By no means a weakness in Jackson’s game, it’s clear that coaches told him to run bail technique against John Ross to avoid the big play. In the other two games I reviewed, Jackson consistently puts himself in solid position to affect the play, however he got toasted by Notre Dame’s Kevin Stepherson on a sluggo which resulted in a TD.

Speed: 5 out of 5

Just watch one play and you know you’re dealing with elite, game-changing speed. This stretches into his agility and acceleration as well. More often than not, he’s an ultra-explosive athlete.

Mirroring: 8 out of 10

An area of the game that has improved steadily over his career, it doesn’t seem that Jackson has any issues following receiver movements in terms of recognition, but his footing causes him to trip up more often than you’d like to see from an elite prospect.

Pursuit: 5 out of 5

This is the single greatest attribute Jackson possesses, and likely what makes him such a great returner, he closes so well, and he loves it. You’ll constantly see Jackson trick QB’s into thinking he’s left his man open, only to jump in front of the ball and snag a pick or PBU.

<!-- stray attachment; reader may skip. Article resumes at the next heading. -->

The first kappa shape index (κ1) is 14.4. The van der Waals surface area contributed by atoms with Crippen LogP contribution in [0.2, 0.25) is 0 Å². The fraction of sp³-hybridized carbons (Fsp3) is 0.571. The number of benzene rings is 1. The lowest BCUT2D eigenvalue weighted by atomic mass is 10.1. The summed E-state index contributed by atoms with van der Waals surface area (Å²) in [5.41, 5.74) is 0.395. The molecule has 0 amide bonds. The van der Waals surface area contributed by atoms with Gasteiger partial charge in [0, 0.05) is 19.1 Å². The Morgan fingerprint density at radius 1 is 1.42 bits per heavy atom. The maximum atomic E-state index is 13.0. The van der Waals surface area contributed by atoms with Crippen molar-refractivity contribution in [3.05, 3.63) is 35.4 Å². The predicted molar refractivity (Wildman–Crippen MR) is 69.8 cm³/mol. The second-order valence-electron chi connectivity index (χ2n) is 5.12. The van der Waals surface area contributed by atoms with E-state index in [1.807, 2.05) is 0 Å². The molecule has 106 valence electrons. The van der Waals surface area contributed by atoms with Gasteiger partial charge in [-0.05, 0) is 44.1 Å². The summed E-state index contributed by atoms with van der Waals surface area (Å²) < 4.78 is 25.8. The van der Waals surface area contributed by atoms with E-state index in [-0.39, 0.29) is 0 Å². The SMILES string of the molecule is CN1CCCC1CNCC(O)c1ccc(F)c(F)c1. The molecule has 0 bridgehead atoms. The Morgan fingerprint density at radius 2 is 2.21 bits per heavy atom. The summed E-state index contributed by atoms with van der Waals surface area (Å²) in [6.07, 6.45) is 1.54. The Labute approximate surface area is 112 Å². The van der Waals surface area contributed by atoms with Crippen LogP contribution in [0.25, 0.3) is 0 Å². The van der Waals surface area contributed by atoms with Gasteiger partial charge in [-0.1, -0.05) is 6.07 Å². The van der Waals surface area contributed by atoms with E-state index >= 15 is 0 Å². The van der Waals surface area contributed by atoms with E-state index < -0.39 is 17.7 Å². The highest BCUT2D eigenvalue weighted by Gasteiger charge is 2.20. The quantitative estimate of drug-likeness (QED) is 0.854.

Man: 11 out of 15

This is not so much of an indictment of his abilities going forward, because he has improved greatly in this area, but nearly every bad play Jackson has on tape is in man coverage. Make no mistake, he has many good plays as well. He has the attributes you want in man, but must take coaching to learn how to use his feet better.

Zone: 15 out of 15

There isn’t a better zone corner prospect in this draft. Jackson, in a zone-heavy scheme, could be an immediate impact starter in the NFL. His natural ability and fluidity in the return game translates perfectly to his zone coverage. He’s an absolute playmaker when he’s reading the QB’s eyes.

Press: 3 out of 5

The Notre Dame tape shows a lot of reasons to expect this area to improve going forward. Jackson looked natural bumping with one hand in press and flipping his hips to perfectly mirror receivers downfield. He just doesn’t do it often enough to warrant a higher score.

Tackle: 2 out of 5

This is a concerning area. He has one outstanding form tackle on tape, that’s it. He also has one impressive open-field tackle of John Ross. Both times, he needed help to bring his man down. There are also a few bad misses on tape in which Jackson throws his body out of position, to somewhat comical results.

Ball Skills: 5 out of 5

Another area where Jackson might just be the best in the draft, his 5 interceptions in 2016 are insane when considering he’s the single most talented member of that USC secondary, and QB’s didn’t challenge him much. That’s not even to mention his 28 career PBU’s.

RUN SUPPORT

Tackle: 3 out of 5

It’s tempting to give this an incomplete, because he only has two tackle attempts on running backs on tape, which are successful. However, he consistently puts himself in position as a last line of defense and often allows tackles to happen by maintaining lane discipline.